Clean, Drain and Dry Your Boat. Stop Invasive Species!


Invasive plants and animals are a growing threat to Texas waters. They often travel by hitching rides on boats and trailers. Recreational users can play a critical part in preventing the spread of these unwelcome visitors.

Texas law prohibits possession and transport of any exotic aquatic plant or animal listed as harmful or potentially harmful. Before leaving a water body, boaters and anglers must remove and properly dispose of exotic mussels or fragments of exotic vegetation that are attached to their watercraft, bait buckets or other gear. Failure to do so can result in a fine of $25 to $500.

Boaters and anglers must also drain all water from their boat and on-board receptacles before leaving or approaching a body of fresh water anywhere in Texas. This regulation applies to all types and sizes of boats, including paddlecraft and sailboats as well as power boats.

Here are two of our biggest current threats:

Zebra Mussels

hand with 2 zebra mussels The zebra mussel is a small mollusk, native to Eurasia. A full-grown adult measures about an inch across. This destructive invader appeared in North America in the late 1980s. Discovered in Lake Texoma in 2009, it now infests several Texas lakes. Zebra mussels multiply rapidly and cause significant damage. They colonize docks and other structures, invade municipal water systems, disrupt the food chain that supports native fishes, and foul beaches with their sharp-edged shells.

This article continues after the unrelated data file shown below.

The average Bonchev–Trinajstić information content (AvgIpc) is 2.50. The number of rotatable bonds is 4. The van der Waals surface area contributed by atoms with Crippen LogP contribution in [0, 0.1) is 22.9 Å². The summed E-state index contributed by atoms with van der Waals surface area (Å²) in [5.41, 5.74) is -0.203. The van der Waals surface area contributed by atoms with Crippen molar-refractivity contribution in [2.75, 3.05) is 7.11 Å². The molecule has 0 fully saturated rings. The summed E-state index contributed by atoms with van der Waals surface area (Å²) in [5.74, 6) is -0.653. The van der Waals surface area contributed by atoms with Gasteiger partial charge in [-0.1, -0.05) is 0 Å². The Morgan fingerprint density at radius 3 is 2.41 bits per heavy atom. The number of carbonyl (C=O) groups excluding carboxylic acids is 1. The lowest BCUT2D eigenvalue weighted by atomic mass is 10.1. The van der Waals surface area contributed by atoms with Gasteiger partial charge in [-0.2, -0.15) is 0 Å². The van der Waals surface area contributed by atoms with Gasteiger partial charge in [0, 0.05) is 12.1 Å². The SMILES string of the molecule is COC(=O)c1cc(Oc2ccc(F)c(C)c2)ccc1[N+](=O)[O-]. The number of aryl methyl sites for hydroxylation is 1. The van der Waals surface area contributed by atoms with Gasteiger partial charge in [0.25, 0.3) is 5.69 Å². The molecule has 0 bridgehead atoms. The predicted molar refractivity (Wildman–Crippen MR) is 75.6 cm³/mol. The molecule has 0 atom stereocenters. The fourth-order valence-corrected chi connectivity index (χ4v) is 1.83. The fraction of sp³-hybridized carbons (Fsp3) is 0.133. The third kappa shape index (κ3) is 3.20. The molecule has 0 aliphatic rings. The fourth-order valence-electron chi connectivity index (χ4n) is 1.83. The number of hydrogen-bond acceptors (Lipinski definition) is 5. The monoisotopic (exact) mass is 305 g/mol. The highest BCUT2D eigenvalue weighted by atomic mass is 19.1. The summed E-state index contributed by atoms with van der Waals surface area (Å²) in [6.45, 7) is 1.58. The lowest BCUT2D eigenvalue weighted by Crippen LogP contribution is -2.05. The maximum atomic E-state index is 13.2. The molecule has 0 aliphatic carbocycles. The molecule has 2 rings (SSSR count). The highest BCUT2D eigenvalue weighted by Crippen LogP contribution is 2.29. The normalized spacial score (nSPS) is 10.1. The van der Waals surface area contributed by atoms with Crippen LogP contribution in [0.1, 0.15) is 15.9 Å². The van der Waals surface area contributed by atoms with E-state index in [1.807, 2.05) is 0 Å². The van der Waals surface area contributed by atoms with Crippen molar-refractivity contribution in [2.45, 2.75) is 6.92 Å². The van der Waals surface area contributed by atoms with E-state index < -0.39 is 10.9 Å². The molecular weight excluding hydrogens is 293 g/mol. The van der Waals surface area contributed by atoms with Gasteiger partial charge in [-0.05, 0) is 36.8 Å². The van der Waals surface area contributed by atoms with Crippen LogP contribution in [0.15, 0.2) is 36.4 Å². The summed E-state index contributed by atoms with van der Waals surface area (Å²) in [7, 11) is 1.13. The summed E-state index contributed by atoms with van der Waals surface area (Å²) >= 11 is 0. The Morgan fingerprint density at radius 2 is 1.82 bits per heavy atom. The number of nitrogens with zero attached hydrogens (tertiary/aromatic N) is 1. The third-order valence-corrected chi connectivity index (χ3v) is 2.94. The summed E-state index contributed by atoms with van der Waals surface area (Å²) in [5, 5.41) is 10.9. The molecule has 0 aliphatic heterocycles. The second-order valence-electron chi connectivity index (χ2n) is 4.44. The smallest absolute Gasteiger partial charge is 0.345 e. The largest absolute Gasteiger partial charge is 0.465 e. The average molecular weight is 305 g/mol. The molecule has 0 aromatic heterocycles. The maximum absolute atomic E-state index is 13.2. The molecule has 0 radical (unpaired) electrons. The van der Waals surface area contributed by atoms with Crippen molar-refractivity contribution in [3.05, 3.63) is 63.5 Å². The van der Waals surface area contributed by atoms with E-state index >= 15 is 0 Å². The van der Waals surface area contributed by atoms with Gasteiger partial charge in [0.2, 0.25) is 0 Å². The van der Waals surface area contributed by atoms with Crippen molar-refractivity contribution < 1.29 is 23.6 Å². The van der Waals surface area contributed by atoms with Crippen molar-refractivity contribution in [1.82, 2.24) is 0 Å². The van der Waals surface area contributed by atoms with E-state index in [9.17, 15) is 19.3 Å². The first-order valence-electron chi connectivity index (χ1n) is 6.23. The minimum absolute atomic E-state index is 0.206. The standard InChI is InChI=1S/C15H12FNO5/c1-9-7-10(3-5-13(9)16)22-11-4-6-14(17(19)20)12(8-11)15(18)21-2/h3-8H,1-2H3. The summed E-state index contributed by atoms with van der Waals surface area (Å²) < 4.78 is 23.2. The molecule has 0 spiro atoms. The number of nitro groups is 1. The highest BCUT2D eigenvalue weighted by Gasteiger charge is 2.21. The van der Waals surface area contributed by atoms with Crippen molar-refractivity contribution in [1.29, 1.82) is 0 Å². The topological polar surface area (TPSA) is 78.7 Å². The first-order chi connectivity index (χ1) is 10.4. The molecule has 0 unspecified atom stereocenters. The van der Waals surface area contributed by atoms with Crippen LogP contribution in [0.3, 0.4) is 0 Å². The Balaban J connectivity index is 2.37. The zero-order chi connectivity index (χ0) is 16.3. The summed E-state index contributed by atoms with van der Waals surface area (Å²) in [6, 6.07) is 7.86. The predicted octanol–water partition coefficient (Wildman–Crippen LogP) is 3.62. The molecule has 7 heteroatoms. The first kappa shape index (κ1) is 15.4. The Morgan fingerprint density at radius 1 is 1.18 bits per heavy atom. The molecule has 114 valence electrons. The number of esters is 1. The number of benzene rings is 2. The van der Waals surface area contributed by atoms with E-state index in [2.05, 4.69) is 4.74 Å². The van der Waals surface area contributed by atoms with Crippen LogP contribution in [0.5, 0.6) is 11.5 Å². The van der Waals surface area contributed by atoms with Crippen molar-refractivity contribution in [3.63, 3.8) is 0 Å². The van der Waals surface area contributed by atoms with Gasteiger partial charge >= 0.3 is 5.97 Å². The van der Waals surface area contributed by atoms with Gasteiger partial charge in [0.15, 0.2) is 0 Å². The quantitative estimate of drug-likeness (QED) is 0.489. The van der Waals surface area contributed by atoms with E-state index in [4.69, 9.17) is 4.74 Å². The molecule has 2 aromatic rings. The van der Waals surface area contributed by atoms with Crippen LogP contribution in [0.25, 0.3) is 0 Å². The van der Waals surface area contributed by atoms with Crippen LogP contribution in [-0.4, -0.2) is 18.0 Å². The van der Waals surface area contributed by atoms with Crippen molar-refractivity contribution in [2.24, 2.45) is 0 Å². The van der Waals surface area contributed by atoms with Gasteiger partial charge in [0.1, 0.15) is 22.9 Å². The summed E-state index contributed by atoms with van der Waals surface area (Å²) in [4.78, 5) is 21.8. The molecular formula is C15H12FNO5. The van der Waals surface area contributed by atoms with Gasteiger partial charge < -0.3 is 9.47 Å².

Zebra mussels colony on native mussel shell One adult mussel, carried to a new water body on the bottom of a canoe, can produce up to a million microscopic larvae. They can survive for days in water trapped in a boat, so you could be giving them a ride without knowing it. Visit TexasInvasives.org for more information on how you can help prevent the spread of this destructive pest.

Giant Salvinia

Closeup of giant salvinia plant Giant salvinia is a floating fern, native to Brazil, that has colonized waters in Louisiana and East Texas. It forms dense mats on the surface of lakes and slow-moving rivers, shading out native vegetation and using up dissolved oxygen that fish and other organisms need to survive. Infestations can also interfere with access to boat launches and fishing piers. A small fragment stuck to a boat or trailer can become a new plant in the next lake or river. A colony of giant salvinia can double in size within two weeks. Always check your boat and gear and remove any vegetation or mud before leaving a water body. More about giant salvinia.

More information on invasive species


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